In all things, therefore, they endeavored to draw a line between themselves and the mass. In their habits, in their demeanor, in their very dress.
They wore long robes which descended to the heel, while that of others came only to the knee; their hair was short and their beards long, while the Britons wore but moustaches on their upper lips, and their hair generally long.
Instead of sandals they wore wooden shoes of a pentagonal shape, and carried in their hands a white wand called slatan drui' eachd, or magic wand, and certain mystical ornaments around their necks and upon their breasts.
There was also some special tonsure used by the Druids, which may have denoted servitude to the gods, as it was customary for a warrior to vow his hair to a divinity if victory was granted him. Similarly the Druid's hair would be presented to the gods, and the tonsure would mark their minister.
Many of the early Christian churches were erected on pagan religious sites in Ireland, Scotland and Wales by converted Druids. Many of the early Christian Saints of Ireland, Scotland and Wales were in fact Druids, instructed by Druids or the children of Druids. The Christian Druids had the same social function of the Druids in Celtic culture of the pagan past. What is far more important is that the culture saw them as the same and this may explain the bloodless Christian conversion of the Celts of the British Isles. To state it simply, the Druids were a social caste and their conversion to Christianity did not change their social function in Celtic culture. Christ was simply the new Druid in charge!
The druid tonsure and habit of the monks of the Celtic Church was a bone of contention with Pope Gregory and it wasn't until the 8th century that the monks of Iona (Scotland) adopted the tonsure of Saint Peter. The Druid influence was so pervasive that the Roman Church accused the Celtic Church of the sins of Simon Magus (magic)."
The Britons were accustomed to shave the whole head in front of a line drawn from ear to ear, instead of using the coronal tonsure of the Romans. This, though there is no real evidence that it was the practice of the Druids, was nicknamed tonsura magorum. (Magus was accepted as equivalent to druid, and to this day the Magoi of Matthew 2, are druidhean in the Scottish Gaelic Bible.) Later, the Roman party jeered at it as the tonsura Simonis Magi, in contradistinction to their "tonsure of St. Peter".
The guys often have hair longer than the girls! And I'm not talking about 80's glam metal either - I mean the modern, mainstream stuff!
fedelmia wrote:well...I can't resist...I have to quote from "Withnail and I"....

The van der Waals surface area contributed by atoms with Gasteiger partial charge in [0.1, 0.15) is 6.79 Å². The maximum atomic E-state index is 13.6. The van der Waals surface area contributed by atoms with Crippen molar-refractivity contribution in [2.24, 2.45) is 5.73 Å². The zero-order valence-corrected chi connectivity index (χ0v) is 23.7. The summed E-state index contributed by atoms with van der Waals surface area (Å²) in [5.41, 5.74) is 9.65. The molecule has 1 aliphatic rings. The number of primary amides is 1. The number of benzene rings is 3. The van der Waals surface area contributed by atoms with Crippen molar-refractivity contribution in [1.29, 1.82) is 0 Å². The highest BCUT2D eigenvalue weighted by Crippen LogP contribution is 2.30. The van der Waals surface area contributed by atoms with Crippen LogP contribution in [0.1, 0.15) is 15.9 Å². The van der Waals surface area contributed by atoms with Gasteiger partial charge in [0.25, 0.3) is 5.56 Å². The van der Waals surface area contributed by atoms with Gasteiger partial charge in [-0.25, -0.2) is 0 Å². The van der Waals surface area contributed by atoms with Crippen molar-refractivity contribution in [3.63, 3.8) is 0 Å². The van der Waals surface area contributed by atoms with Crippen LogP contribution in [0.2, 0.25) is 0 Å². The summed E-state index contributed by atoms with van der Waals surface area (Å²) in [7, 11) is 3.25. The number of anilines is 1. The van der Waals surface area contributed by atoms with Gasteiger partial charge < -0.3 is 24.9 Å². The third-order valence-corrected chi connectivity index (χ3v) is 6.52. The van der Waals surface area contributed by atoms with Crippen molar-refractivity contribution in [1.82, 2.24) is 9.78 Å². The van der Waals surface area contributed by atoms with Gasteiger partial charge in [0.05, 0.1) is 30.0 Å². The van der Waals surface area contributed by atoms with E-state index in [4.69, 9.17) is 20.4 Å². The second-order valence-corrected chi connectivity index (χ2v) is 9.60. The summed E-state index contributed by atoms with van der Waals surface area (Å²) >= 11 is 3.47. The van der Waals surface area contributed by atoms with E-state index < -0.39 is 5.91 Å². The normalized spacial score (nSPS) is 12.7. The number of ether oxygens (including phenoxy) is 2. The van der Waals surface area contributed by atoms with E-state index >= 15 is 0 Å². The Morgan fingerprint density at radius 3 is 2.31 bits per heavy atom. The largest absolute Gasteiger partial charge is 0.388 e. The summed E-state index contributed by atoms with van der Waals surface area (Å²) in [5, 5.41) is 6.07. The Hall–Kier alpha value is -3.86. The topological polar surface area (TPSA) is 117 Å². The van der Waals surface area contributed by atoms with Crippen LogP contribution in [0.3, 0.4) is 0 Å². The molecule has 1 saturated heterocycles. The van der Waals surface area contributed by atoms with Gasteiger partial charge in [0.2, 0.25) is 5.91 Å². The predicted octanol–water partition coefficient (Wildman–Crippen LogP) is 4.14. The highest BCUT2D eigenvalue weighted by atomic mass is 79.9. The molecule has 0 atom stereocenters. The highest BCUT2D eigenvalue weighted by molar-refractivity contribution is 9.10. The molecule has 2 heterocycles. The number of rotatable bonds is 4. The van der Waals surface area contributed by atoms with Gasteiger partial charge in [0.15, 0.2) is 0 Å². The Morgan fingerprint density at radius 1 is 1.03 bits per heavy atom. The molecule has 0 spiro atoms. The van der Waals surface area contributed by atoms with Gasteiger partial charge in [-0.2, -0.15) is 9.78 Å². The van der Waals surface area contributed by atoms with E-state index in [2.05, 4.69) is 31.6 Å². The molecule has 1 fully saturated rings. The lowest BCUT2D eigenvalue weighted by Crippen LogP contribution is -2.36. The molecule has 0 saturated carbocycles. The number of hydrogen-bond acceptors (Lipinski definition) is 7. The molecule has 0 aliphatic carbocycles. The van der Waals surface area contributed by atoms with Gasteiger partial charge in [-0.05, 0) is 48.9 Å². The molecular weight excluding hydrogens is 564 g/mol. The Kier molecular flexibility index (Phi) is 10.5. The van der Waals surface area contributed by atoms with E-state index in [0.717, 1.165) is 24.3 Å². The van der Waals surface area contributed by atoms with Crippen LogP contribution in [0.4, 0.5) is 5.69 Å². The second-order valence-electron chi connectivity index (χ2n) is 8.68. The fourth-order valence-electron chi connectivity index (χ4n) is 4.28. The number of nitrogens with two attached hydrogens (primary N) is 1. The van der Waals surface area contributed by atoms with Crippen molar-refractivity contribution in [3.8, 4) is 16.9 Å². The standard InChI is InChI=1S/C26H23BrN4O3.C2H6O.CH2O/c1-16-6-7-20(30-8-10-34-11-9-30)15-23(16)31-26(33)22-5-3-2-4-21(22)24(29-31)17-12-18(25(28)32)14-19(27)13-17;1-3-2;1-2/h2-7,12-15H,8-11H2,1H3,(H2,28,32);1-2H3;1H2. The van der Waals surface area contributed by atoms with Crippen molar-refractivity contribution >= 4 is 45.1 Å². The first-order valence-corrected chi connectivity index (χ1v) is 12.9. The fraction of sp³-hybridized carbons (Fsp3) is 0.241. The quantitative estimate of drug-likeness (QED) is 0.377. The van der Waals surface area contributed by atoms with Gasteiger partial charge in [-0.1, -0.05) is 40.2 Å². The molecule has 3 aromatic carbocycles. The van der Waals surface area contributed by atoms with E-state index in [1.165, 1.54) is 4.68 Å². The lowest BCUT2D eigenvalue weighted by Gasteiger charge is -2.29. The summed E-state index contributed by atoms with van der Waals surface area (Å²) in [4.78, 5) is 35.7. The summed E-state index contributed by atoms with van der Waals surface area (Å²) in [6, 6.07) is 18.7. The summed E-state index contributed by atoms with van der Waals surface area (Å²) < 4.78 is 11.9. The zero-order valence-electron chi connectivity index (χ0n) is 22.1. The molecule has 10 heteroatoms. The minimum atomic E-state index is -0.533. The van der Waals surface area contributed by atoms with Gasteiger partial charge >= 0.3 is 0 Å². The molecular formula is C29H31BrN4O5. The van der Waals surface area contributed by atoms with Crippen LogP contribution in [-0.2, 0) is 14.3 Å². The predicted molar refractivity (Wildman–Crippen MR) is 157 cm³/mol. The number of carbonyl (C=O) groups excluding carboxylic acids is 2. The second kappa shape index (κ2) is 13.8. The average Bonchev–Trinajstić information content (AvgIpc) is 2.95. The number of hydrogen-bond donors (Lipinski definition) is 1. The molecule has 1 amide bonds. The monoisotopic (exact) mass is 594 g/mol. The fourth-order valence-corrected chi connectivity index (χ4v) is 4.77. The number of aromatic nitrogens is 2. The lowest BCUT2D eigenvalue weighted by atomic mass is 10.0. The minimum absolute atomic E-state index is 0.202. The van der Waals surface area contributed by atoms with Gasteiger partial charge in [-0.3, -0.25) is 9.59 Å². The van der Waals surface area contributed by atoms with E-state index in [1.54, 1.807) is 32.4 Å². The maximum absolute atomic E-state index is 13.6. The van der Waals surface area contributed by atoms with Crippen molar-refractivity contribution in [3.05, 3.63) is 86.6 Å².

"I don't advise a haircut, man. All hairdressers are in the employment of the government. Hairs are your aerials. They pick up signals from the cosmos, and transmit them directly into the brain. This is the reason bald-headed men are uptight."
Alasdair wrote:Hi everyone. Something this semester sparked an interesting thought. I have two female professors. Both have "boy" haircuts, meaning they are cut shorter than usual, and are kept trimmed around the edges. One of my professors is probably in her mid 30's and, quite honestly, would be drop dead gorgeous if she grew out her hair :oops: . My question is this: Do you think that by having a "boy" haircut, it establishes their role in a more professional way, eliminating some of the sex-appeal of being an attractive female? It confuses me either way, because although they are both professors, they could certainly dress in clothing that is still appropriate but fits their figure much better. What do you think?
Consider this: How much water is used up in the time it takes to shower long hair, versus short hair? How many chemicals - shampoo, conditioner, styling agents - are released into the air and water to maintain long hair? Shouldn't a Druid have concern over such things? How much money is spent on those products? How much time is wasted on styling? Aren't there more important things to do?
Cailleachna wrote:That said, I do currently dye it orange/red (using natural henna).
wyeuro wrote:it's a bit sad for those whose criterion is whether it looks 'nice' or not, especially if a woman only looks nice if she looks 'female' - or should that read 'feeblemale'? may be corny, but what happened to the beauty of a soul shining through??? that's going to be just as easy to find no matter what the hairstyle.
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